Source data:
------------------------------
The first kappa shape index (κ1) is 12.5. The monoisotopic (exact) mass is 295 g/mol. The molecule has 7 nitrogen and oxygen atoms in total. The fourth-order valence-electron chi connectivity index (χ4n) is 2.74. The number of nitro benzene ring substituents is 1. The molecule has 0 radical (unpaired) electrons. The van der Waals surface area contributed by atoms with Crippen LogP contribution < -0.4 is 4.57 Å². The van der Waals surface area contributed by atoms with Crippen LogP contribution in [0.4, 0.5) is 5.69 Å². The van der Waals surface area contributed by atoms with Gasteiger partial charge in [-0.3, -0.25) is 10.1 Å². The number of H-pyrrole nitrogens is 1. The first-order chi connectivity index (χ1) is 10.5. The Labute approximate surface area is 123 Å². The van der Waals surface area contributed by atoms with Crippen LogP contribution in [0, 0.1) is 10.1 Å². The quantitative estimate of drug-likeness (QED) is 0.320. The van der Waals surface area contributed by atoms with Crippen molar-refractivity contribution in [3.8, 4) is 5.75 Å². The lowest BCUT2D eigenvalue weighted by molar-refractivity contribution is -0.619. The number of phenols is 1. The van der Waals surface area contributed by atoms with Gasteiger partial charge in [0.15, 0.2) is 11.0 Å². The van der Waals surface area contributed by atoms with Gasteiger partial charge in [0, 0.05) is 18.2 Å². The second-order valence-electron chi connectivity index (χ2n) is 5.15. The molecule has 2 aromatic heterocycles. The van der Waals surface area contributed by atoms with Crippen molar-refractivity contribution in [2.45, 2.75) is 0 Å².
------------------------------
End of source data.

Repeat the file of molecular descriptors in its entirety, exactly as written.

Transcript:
The first kappa shape index (κ1) is 12.5. The monoisotopic (exact) mass is 295 g/mol. The molecule has 7 nitrogen and oxygen atoms in total. The fourth-order valence-electron chi connectivity index (χ4n) is 2.74. The number of nitro benzene ring substituents is 1. The molecule has 0 radical (unpaired) electrons. The van der Waals surface area contributed by atoms with Crippen LogP contribution < -0.4 is 4.57 Å². The van der Waals surface area contributed by atoms with Crippen LogP contribution in [0.4, 0.5) is 5.69 Å². The van der Waals surface area contributed by atoms with Gasteiger partial charge in [-0.3, -0.25) is 10.1 Å². The number of H-pyrrole nitrogens is 1. The first-order chi connectivity index (χ1) is 10.5. The Labute approximate surface area is 123 Å². The van der Waals surface area contributed by atoms with Crippen LogP contribution in [0, 0.1) is 10.1 Å². The quantitative estimate of drug-likeness (QED) is 0.320. The van der Waals surface area contributed by atoms with Crippen molar-refractivity contribution in [3.8, 4) is 5.75 Å². The lowest BCUT2D eigenvalue weighted by molar-refractivity contribution is -0.619. The number of phenols is 1. The van der Waals surface area contributed by atoms with Gasteiger partial charge in [0.15, 0.2) is 11.0 Å². The van der Waals surface area contributed by atoms with Gasteiger partial charge in [0, 0.05) is 18.2 Å². The second-order valence-electron chi connectivity index (χ2n) is 5.15. The molecule has 2 aromatic heterocycles. The van der Waals surface area contributed by atoms with Crippen molar-refractivity contribution in [2.45, 2.75) is 0 Å².